Peaches in October

It’s passing the middle of October.  Yet I am still attracted to the carefully-organized peaches on display at the grocery store.

My slow-walking-then-stop is accompanied by an internal conversation between common sense and my desire for yet one more delicious fruit….peaches in October?  They’re not going to be any goodstill, they don’t look too bad on the outside and I think I can smell a peach scentwhat if these were late-harvested peaches, and they really aren’t so old?

 Two peaches-in-October were carefully placed into the plastic produce bag and carted off to the brightly lit check-out stands.

The next morning, I discovered that the first peach gave me an “OK” eating experience.  Not as juicy or peachy as I would have liked; but peachy-tasting enough, a decent texture, and not too bad…for mid-October.  Then came Peach Number Two the following day:  the odd-colored flesh around the seed gave me warning #1.  The equally odd texture when I sliced it gave me warning #2.  Still, I took a bite…and I don’t know what the flavor actually was, but it definitely was not peachy, and it flew speedily into the nearby open trashcan.

Yep—in my book, peach-buying season really had officially ended.

The reality, of course, is that “peach season” had truly ended at least a couple months earlier.  I had hoped-against-hope that there were still a few “good ones” out there, although I knew the quality would be lacking, the flavor would have declined, and the texture would not be the same as an in-season, truly fresh peach.  Even armed with all these facts, however, the peach still looked so good from the outside I decided to give it a try.

And I felt like the Lord whispered, that’s how compromise gets its traction.  The enemy is a deceiver and what he offers is empty.

The seriousness of His statement gave me a jolt.  It was a weighty and unexpected thought when contrasted with my simple pondering regarding out-of-season peaches.

CompromiseSuperficial appeal.  I could picture myself standing with Eve in the Garden of Eden, contemplating that fruit as “a delight to the eye.” (Gen. 3:6)  The enemy always uses the same strategy — deception, misrepresentation.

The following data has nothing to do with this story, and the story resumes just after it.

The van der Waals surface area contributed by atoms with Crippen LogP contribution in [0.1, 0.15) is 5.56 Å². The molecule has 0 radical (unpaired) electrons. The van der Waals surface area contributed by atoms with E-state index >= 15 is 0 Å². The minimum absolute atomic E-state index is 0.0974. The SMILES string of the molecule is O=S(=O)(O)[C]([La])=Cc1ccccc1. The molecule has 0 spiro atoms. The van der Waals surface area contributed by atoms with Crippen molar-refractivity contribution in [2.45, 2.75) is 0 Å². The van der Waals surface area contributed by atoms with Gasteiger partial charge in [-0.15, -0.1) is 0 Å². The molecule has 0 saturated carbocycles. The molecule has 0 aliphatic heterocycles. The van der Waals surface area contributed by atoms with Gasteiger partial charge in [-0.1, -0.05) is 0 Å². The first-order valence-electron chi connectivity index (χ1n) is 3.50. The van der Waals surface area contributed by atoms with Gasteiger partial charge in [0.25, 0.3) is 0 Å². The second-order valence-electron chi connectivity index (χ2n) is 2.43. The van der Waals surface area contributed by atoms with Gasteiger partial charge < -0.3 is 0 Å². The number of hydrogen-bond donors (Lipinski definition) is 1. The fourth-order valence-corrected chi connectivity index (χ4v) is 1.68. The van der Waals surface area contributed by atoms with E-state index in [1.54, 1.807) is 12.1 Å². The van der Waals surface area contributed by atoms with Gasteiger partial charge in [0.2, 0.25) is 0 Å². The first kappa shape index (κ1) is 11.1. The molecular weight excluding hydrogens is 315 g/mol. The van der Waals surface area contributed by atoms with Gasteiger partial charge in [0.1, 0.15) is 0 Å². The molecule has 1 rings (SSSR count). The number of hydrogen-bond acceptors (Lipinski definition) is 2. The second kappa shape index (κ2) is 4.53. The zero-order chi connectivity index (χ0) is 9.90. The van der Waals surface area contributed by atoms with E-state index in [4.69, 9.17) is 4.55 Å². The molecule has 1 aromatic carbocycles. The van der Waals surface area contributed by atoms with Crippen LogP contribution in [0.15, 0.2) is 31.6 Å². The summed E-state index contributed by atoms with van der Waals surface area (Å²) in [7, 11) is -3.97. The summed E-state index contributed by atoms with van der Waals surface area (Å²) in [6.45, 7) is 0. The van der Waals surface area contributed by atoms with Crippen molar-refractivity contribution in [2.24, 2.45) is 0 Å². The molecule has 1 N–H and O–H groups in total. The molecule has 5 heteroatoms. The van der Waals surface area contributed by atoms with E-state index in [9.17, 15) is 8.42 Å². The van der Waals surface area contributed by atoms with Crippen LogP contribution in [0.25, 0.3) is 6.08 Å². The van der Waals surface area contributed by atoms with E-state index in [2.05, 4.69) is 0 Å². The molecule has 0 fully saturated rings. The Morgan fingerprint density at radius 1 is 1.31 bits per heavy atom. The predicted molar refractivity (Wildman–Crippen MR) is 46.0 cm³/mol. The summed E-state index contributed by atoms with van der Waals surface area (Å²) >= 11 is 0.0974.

Then Proverbs 25:26 came to my mind:  “If a godly man compromises with the wicked, it is like polluting a fountain or muddying a spring.” (Living Bible)

That description provides a vividly graphic mental image.  Although there is no moral consequence to unwisely betting on the quality of October peaches, with moral compromise does come consequence:  to our soul.  To our judgment and perceptions.  To our freedom and honesty in our walk with Him.  To our witness of Him to others.

The Message translates 2 Cor. 6:14-18 with Paul exhorting, “Don’t become partners with those who reject God.  How can you make a partnership out of right and wrong?  That’s not partnership, that’s war.  Is light best friends with dark?  Does Christ go strolling with the Devil?  Do trust and mistrust hold hands?  Who would think of setting up pagan idols in God’s holy Temple?  But that is exactly what we are, each of us a temple in whom God lives.  God himself put it this way:  ‘I’ll live in them, move into them; I’ll be their God and they’ll be my people.  So leave the corruption and compromise; leave it for good,” says God.  “Don’t link up with those who will pollute you.  I want you all for Myself.  I’ll be a Father to you; you’ll be sons and daughters to me.”

When I think of the phrase “gaining traction” I picture a car on the side of a road, slowly trying to enter the established lane.  It’s a deliberate, strategic, well-timed act that requires some element of friction between surface and tire to enable momentum forward.

In our lives, situations and people that generate friction seem to be abundant.  The momentum of the enemy to move forward into the lane of our lives is often easily achieved through simple and random interactions.

When Paul taught the Ephesians, “do not give the devil an opportunity,” (Eph. 4:27 NASB) it was preceded by several instructions, one which is phrased two different ways:  “Therefore, laying aside falsehood, speak truth each one of you with his neighbor, for we are members of one another.” (Eph. 4:25)

Laying aside falsehood.

Speak truth each one of you.

Don’t pretend your October peaches were picked in June.  Granted, that’s not scripture…but the principle is the same.  Don’t deceive yourself or others about the nature of what you contemplate. Through forgiveness and truth, compassion and  humility, keep your fountain clear, your spring of His life unclogged, and your lane of life cleaned of traction-enabling debris.

2 thoughts on “Peaches in October

  1. I can so relate to the October quest for one last peach. They are so beautiful at our local Grocery store. AND, the price is so much cheaper than the summer ripe season price. Even us in our all knowing mind want to believe that underneath the beautiful outward appearance there might be something tasty there. I pick them up, smell of them, turn them over and over, smell them again and put them back. Why? Because I’ve already been deceived several times with these fakers. Such a great story here.

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  2. Deb, I didn’t know what a wonderful writer you are . Your material would make a wonderful sermon. Right on. Compromise can be so subtle. How the old boy loves to trip us up. Blessings to you and thanks for the prayers

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